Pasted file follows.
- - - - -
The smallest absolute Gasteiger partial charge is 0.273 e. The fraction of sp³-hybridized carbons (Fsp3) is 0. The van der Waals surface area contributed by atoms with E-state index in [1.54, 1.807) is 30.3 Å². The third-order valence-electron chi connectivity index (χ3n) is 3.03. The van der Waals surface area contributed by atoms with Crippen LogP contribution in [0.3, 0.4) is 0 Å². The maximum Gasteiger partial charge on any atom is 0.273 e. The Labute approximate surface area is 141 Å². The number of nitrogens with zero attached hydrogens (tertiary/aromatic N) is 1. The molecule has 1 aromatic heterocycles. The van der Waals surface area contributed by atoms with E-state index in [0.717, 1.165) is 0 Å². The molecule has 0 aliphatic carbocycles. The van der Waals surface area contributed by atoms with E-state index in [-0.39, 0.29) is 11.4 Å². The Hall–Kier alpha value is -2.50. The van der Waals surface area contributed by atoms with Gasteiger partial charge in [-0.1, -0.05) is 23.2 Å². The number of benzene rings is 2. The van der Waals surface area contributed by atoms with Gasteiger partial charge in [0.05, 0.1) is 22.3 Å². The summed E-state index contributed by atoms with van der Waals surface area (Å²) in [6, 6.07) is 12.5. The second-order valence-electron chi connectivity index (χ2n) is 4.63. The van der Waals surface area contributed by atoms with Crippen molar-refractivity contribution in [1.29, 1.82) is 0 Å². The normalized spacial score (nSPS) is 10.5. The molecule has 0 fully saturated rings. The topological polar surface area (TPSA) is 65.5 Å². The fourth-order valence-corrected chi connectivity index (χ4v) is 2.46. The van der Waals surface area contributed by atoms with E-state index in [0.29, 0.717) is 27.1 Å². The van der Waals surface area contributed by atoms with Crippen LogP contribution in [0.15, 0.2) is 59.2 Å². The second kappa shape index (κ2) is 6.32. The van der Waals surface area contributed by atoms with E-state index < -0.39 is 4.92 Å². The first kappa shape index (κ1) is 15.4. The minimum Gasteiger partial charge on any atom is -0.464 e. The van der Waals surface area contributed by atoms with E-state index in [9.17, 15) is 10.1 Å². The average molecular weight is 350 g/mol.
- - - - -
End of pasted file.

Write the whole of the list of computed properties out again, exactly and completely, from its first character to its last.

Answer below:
The smallest absolute Gasteiger partial charge is 0.273 e. The fraction of sp³-hybridized carbons (Fsp3) is 0. The van der Waals surface area contributed by atoms with E-state index in [1.54, 1.807) is 30.3 Å². The third-order valence-electron chi connectivity index (χ3n) is 3.03. The van der Waals surface area contributed by atoms with Crippen LogP contribution in [0.3, 0.4) is 0 Å². The maximum Gasteiger partial charge on any atom is 0.273 e. The Labute approximate surface area is 141 Å². The number of nitrogens with zero attached hydrogens (tertiary/aromatic N) is 1. The molecule has 1 aromatic heterocycles. The van der Waals surface area contributed by atoms with E-state index in [0.717, 1.165) is 0 Å². The molecule has 0 aliphatic carbocycles. The van der Waals surface area contributed by atoms with E-state index in [-0.39, 0.29) is 11.4 Å². The Hall–Kier alpha value is -2.50. The van der Waals surface area contributed by atoms with Gasteiger partial charge in [-0.1, -0.05) is 23.2 Å². The number of benzene rings is 2. The van der Waals surface area contributed by atoms with Gasteiger partial charge in [0.05, 0.1) is 22.3 Å². The summed E-state index contributed by atoms with van der Waals surface area (Å²) in [6, 6.07) is 12.5. The second-order valence-electron chi connectivity index (χ2n) is 4.63. The van der Waals surface area contributed by atoms with Crippen molar-refractivity contribution in [1.29, 1.82) is 0 Å². The normalized spacial score (nSPS) is 10.5. The molecule has 0 fully saturated rings. The topological polar surface area (TPSA) is 65.5 Å². The fourth-order valence-corrected chi connectivity index (χ4v) is 2.46. The van der Waals surface area contributed by atoms with E-state index in [0.29, 0.717) is 27.1 Å². The van der Waals surface area contributed by atoms with Crippen LogP contribution in [0.15, 0.2) is 59.2 Å². The second kappa shape index (κ2) is 6.32. The van der Waals surface area contributed by atoms with E-state index < -0.39 is 4.92 Å². The first kappa shape index (κ1) is 15.4. The minimum Gasteiger partial charge on any atom is -0.464 e. The van der Waals surface area contributed by atoms with E-state index in [9.17, 15) is 10.1 Å². The average molecular weight is 350 g/mol.